convenient and a more function keys should be programmable independantly of
the basic layout : users may not want two Ctrl keys, or would want to
assign the second Alt key as AltGr, or map the Second Shift key to a menu
key (this may cause problems in some games that require two shift keys, but
most games have a keyboard remapping preference screen, and we are not
really speaking about internationalization for supporting languages in such
applications where keys are preferably mapped according to their physical
placement on the keyboard rather than what characters they are mapped to).

Another common issue with keyboards on notebooks is that they frequently
have a numeric keypad, but still their BIOS do not allow setting this
keypad in Numlock mode by default. So when you reboot your OS and need to
type digits on your logon screen yoy always need to type first the Numlock
key. This is stupid : Numlock should be enabled by default, notably if the
BIOS does not contain any option to set this preference (and Windows itself
does not include any easy option to Numlock On by default on the Logon
screen... Microsoft insists, stupidly, that this should be enabled by the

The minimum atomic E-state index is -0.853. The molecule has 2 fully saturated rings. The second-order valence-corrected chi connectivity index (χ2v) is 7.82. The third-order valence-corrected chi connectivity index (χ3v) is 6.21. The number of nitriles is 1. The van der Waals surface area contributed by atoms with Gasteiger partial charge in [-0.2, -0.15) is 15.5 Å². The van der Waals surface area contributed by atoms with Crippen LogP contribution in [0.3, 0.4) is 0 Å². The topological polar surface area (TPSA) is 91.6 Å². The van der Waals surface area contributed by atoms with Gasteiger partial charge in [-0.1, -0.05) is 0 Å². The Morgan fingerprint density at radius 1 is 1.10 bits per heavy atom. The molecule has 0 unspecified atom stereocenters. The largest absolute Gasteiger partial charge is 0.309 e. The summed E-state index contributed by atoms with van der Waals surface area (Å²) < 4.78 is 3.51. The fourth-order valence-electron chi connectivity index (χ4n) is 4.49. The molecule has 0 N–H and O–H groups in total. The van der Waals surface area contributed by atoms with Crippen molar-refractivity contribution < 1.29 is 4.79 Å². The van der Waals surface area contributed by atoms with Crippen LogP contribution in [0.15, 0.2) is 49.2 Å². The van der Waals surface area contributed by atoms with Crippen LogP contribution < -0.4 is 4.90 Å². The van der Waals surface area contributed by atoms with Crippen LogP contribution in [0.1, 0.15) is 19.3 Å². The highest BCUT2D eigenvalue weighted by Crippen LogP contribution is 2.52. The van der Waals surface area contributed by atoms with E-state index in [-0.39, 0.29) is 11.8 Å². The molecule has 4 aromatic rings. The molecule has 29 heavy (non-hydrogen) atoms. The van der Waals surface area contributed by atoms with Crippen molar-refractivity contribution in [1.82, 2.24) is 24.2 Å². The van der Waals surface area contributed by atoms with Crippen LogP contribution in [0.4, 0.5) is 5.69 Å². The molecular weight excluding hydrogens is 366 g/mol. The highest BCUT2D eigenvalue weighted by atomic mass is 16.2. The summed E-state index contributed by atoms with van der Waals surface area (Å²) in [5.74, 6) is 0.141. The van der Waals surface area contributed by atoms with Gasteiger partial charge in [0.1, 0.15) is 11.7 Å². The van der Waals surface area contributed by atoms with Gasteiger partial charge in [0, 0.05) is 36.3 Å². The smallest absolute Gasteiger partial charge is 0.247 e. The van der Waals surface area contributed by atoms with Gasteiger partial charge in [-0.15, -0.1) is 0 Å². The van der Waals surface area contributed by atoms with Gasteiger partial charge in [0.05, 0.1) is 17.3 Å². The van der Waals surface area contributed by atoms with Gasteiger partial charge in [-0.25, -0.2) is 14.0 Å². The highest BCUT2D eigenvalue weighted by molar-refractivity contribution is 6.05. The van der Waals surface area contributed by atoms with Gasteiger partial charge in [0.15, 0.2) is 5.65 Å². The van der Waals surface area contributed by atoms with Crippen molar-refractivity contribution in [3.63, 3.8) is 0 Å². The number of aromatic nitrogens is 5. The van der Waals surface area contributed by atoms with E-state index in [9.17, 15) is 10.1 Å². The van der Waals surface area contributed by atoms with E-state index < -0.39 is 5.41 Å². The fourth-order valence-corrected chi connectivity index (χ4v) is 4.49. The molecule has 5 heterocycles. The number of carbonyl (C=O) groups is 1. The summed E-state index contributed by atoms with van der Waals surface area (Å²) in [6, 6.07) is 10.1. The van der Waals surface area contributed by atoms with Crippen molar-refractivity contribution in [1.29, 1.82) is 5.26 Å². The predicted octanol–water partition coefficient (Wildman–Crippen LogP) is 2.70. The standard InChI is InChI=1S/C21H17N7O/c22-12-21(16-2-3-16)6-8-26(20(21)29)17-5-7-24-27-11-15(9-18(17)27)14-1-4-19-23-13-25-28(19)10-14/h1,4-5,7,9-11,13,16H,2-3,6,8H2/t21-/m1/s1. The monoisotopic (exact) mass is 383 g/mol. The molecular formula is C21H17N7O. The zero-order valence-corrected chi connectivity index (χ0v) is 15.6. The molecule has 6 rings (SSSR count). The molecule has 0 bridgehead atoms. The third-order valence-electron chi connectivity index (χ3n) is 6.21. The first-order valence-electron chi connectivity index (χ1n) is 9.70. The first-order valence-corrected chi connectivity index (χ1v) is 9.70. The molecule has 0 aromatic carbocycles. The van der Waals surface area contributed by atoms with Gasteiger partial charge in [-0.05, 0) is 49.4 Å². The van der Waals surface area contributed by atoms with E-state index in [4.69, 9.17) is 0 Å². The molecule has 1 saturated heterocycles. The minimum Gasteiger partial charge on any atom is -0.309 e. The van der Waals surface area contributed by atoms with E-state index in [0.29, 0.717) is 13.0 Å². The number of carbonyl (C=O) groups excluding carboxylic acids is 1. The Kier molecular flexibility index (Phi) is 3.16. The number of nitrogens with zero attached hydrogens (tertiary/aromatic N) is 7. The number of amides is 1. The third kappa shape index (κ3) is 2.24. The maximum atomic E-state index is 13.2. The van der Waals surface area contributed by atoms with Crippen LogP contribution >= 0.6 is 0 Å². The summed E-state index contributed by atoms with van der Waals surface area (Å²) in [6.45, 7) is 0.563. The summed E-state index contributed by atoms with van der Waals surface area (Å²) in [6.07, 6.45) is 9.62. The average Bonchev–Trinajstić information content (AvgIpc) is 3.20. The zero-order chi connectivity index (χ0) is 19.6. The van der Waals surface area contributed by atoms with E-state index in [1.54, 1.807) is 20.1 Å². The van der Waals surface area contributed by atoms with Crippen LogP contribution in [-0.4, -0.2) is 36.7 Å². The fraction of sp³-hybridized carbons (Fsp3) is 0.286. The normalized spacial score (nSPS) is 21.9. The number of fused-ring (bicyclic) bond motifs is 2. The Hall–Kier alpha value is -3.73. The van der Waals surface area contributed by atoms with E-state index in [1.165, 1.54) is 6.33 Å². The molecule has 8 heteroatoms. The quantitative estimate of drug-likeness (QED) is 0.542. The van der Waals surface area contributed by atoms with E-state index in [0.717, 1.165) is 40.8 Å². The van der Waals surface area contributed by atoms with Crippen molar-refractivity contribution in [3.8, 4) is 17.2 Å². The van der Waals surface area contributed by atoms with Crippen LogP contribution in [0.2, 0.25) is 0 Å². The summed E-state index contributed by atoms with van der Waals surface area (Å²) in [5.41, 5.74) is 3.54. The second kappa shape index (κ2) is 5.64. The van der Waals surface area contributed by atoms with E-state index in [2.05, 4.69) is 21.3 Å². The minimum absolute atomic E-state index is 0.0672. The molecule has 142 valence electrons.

BIOS, but most BIOSes do not have this option!)

Most manufacturers in fact do not care much about real internationalization
needs and what users do expect : they design things that are working well
and are tested only in their own locale. And they don't learn what users
are saying to them, producing new PCs or notebooks with ugly keyboard
layouts, or with keys that will almost never be used. Why don't they make
now a 106/109 key layout for every one (even if the extra key initially has
no assignment outside Japan) is a mystery for me. And why don't they map
very common functions like Copy/Cut/Paste on a single key instead of using
CTRL+C/X/V on PC keyboards or Option+C/X/V on MacOS ?
Received on Fri Jan 11 2013 - 12:50:27 CST